The crowd inside the Carrier Dome came to life as the over-sized “S” flag paraded around Ernie Davis Legend field on Tuesday.
The hometown basketball team on a big run?
Maybe the football version of the Orange connecting for a touchdown?
Nope, the nearly 4,300 people in attendance all wearing a slightly different hue of the usual orange and blue were yelling and screaming as the flag made its trip around the exterior of the playing surface for a completely different reason.
These fans weren’t rooting on the usual teams or anything capital “O” Orange at all. They were cheering for their own team and its pitcher, Noah Syndergaard.
He the very same pitcher who days earlier said he wasn’t exactly happy about having his New York Mets make a trip to central New York so close to the start of the Major League Baseball season. An opener set to take place in Washington, D.C. tomorrow.
That didn’t matter much once the New York faithful made their way inside the Church of Orange for the Meet the Mets Open Practice. And when Syndergaard waived the flag at midfield, well, let’s just say the man known as “Thor” probably could have also gone by the moniker of Mr. Syracuse... err, Scranton?
The fans, lining the lower bowl of the Dome, had been waiting for something, anything to truly cap the day off. And they got it in Syndergaard’s antics.
That’s not to say the franchise from Flushing didn’t put on a good show.
The Dome itself was decked out in full for the Mets, with all scoreboards promoting the team, and its colors and logos on display. Players also made sure to sign autographs, give out baseballs and pose for photos.
As for the on-field product? Let’s just say they did what they could in a limited setting.
There were some infield drills, and a couple of pitchers, including Syndergaard, threw off of a makeshift mound for a bit.
Totally normal day at the Dome... pic.twitter.com/bUrw104y9f— Matthew McClusky (@MatthewMcClusky) March 26, 2019
There were also cages for light BP and other baseball-related sights to take in. It was baseball in the Dome. A first. A must-see for a lot of Mets fans and non-Mets fans alike. Sure it wasn’t quite baseball in its truest sense , but it was as close as it’s ever been inside the on-campus setting.
Overall, however, the most attention-grabbing moments outside of Syndergaard’s flag-carrying run were t-shirt giveaways and trivia contests.
The day wasn’t for any true practice or workouts anyway. It was to A) have real-live MLB play of some form inside the Dome, and to B) promote the new-look Syracuse Mets, the city’s Triple A club that was formerly known as the Chiefs.
“It’s a Holy Grail in college athletics,” Mets manager Mickey Callaway said in his post-practice press conference about the nearly four-decades-old facility. “I know the guys walked out and were like, Oh man, they did a great job.”
Callaway said he knew and loved Syracuse from his minor league days playing with different organizations that came into the city. He also added that he went to Ole Miss and that college football stadiums across the country, like in Oxford and with the Dome, are a part of the fabric of sports.
Brandon Nimmo echoed his skipper’s sentiments about the festivities.
“It was good and it seemed like everyone was having fun out there,” said Nimmo.
Outside of aesthetics, branding the Syracuse Mets as the baseball team for the region is something the New York Mets attempted to drive home. That carries even more weight as opening day for the affiliate is set for Thursday, April 4.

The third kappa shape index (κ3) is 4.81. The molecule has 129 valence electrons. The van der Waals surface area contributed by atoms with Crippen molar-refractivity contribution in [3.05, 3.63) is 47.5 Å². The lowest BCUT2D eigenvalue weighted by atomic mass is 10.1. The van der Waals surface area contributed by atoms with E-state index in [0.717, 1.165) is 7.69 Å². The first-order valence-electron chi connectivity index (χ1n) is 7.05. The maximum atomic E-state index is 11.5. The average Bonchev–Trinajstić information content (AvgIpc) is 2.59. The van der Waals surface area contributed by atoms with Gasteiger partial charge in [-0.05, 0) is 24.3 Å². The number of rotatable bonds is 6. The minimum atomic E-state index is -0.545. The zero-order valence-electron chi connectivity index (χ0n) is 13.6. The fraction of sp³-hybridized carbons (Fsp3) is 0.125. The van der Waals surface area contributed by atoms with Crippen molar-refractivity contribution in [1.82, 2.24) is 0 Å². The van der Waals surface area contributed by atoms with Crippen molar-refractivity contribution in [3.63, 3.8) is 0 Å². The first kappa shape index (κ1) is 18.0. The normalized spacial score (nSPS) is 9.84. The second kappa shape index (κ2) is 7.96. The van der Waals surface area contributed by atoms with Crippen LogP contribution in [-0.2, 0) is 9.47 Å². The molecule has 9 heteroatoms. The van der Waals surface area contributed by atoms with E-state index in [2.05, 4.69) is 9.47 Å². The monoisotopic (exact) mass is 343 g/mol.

The Mets’ Triple-A outfit used to be located in Las Vegas, but switched locales after the MLB club’s ownership made a play for the Chiefs last year. Moving operations to Syracuse is an “ideal” situation according to Callaway. The hope is that shuffling some of the players around from different levels throughout the long season (a common practice) won’t be nearly as taxing. In fact, the Mets now have three affiliates within the state — a list that also includes the Binghamton Rumble Ponies and the Brooklyn Cyclones.
“A lot of guys came through Binghamton,” potential first baseman Dom Smith said. “We’re pretty familiar with upstate New York.”
(Smith also got some post-practice media laughs when he said he and his teammates talked about what they would do before the flight out of Syracuse. When asked for their possible plans, Smith said what most out-of-towners likely would: “we might go to the mall.” One member of the media throng suggested cruising what’s left of Marshall Street instead.)
Nimmo, who worked his way up to the Bigs over the last few years, claimed he was excited that Syracuse was the new Triple-A home for the franchise.
“We’re really excited about our partnership with Syracuse. I was one of those guys who was in Vegas.”
The six-foot-three outfielder suited up for the team formerly known as the Las Vegas 51s (now the Aviators) 139 times between the 2016 and 2017 seasons. Nimmo experienced firsthand the exhausting nearly cross-country flights which were combined with also trying to mentally, and physically, prepare for Major League games.
The real question everyone is waiting to see answered is how the rebrand of the minor-league team in the Salt City will do over the course of the coming season and the following years.
That will have to wait. For now, the Meet the Mets Open Practice appeared to be a hit.
And all things considered, it was probably a proper Spring Training send-off for the for everyone to have the most recognizable Met in the house grab the “S” flag and salute the fans.
“That was his (Syndergaard’s) idea,” Callaway quipped to the press after the event. “He got a lot of conditioning in running that flag around.”
Having the Mets come to Syracuse, if only for a couple of hours, appeared to be a worthwhile venture. That goes for the fans and for the players, probably even for the ones who didn’t want to make the trip at all.